“THC can enter the fetal brain from the mother’s bloodstream and may disrupt the endocannabinoid system, which is important for a healthy pregnancy and fetal brain development,” Adams said. “Moreover, studies have shown that marijuana use in pregnancy is associated with adverse outcomes, including lower birth weight. The Colorado Pregnancy Risk Assessment Monitoring System reported that maternal marijuana use was associated with a 50 percent increased risk of low birth weight regardless of maternal age, race, ethnicity, education, and tobacco use. THC has been found in breast milk for up to six days after the last recorded use. It may affect the newborn’s brain development and result in hyperactivity, poor cognitive function, and other long-term consequences. Additionally, marijuana smoke contains many of the same harmful components as tobacco smoke. No one should smoke marijuana or tobacco around a baby.”
According to Adams, marijuana is also commonly used by adolescents, second only to alcohol and the legalization of marijuana could impact youth perception of harm from marijuana.
“In 2017, approximately 9.2 million youth aged 12 to 25 reported marijuana use in the past month and 29 percent more young adults aged 18-25 started using marijuana,” Adams said. “In addition, high school students’ perception of the harm from regular marijuana use has been steadily declining over the last decade. During this same period, a number of states have legalized adult use of marijuana for medicinal or recreational purposes, while it remains illegal under federal law. The legalization movement may be impacting youth perception of harm from marijuana.”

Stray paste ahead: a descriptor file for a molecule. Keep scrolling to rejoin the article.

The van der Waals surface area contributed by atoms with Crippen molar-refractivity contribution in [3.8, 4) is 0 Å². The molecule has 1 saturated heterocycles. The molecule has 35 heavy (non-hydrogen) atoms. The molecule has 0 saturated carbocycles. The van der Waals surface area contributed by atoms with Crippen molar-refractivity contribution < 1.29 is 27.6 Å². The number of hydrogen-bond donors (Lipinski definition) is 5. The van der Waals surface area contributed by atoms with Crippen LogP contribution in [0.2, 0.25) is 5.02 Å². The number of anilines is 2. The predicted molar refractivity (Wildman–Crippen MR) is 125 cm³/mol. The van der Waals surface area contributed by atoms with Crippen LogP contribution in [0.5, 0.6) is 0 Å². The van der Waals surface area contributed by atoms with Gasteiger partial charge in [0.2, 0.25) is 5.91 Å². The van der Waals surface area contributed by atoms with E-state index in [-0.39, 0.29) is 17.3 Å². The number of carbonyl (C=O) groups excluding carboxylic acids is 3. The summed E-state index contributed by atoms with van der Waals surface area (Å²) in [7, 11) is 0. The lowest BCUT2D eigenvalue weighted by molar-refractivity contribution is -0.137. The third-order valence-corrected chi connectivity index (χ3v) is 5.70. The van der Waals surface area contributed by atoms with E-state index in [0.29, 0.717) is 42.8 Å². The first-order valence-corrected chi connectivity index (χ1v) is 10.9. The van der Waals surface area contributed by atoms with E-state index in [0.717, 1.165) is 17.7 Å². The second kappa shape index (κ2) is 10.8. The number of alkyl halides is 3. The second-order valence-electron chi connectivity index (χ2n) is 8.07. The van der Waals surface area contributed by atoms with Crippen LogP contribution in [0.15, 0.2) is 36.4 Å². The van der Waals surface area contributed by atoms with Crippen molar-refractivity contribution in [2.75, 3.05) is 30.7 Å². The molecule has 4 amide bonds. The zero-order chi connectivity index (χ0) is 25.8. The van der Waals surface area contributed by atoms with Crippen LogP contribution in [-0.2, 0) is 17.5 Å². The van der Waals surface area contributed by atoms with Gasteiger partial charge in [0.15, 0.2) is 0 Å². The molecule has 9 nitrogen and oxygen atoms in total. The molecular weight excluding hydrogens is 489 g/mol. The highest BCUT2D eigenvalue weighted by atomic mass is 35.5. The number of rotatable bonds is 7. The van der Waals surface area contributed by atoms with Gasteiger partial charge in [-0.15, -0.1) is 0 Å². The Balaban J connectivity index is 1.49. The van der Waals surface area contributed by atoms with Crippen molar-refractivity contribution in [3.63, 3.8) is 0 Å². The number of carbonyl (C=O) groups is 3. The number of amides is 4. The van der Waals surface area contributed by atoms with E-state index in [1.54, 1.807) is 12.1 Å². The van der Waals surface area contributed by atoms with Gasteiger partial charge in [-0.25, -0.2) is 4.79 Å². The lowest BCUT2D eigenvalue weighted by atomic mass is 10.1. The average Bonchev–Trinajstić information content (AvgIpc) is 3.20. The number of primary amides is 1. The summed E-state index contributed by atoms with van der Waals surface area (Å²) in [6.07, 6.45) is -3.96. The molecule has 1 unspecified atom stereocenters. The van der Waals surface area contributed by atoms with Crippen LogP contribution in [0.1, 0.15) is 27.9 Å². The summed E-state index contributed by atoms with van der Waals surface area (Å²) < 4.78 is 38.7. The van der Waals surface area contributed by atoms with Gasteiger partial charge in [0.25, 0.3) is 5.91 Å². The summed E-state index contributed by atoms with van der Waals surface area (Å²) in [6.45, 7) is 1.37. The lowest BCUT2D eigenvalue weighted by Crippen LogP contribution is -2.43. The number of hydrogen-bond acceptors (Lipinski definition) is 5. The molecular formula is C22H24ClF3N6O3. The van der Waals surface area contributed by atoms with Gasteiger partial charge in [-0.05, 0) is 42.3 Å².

The human brain continues to develop from before birth into the mid-20s, which is why Adams believes adolescents are vulnerable to the effects of marijuana and other addictive substances.
“Frequent marijuana use during adolescence is associated with changes in the areas of the brain involved in attention, memory, decision-making, and motivation,” Adams said. “Deficits in attention and memory have been detected in marijuana-using teens even after a month of abstinence. Marijuana can also impair learning in adolescents. Chronic use is linked to declines in IQ, school performance that jeopardizes professional and social achievements, and life satisfaction. Regular use of marijuana in adolescence is linked to increased rates of school absence and drop-out, as well as suicide attempts.”
Adams also said that marijuana use is linked to risk for and early onset of psychotic disorders such as schizophrenia.
“The risk for psychotic disorders increases with frequency of use, potency of the marijuana product, and as the age at first use decreases,” Adams said. “Adolescent marijuana use is often also associated with other substance use. In 2017, teens 12-17 reporting frequent use of marijuana showed a 130 percent greater likelihood of misusing opioids23. Marijuana’s increasingly widespread availability in multiple and highly potent forms, coupled with a false and dangerous perception of safety among youth, merits a nationwide call to action.”
Marijuana is now legal either recreationally or medically across 33 states.
The advisory is also the first on marijuana since one issued by Surgeon General C. Everett Koop in 1982.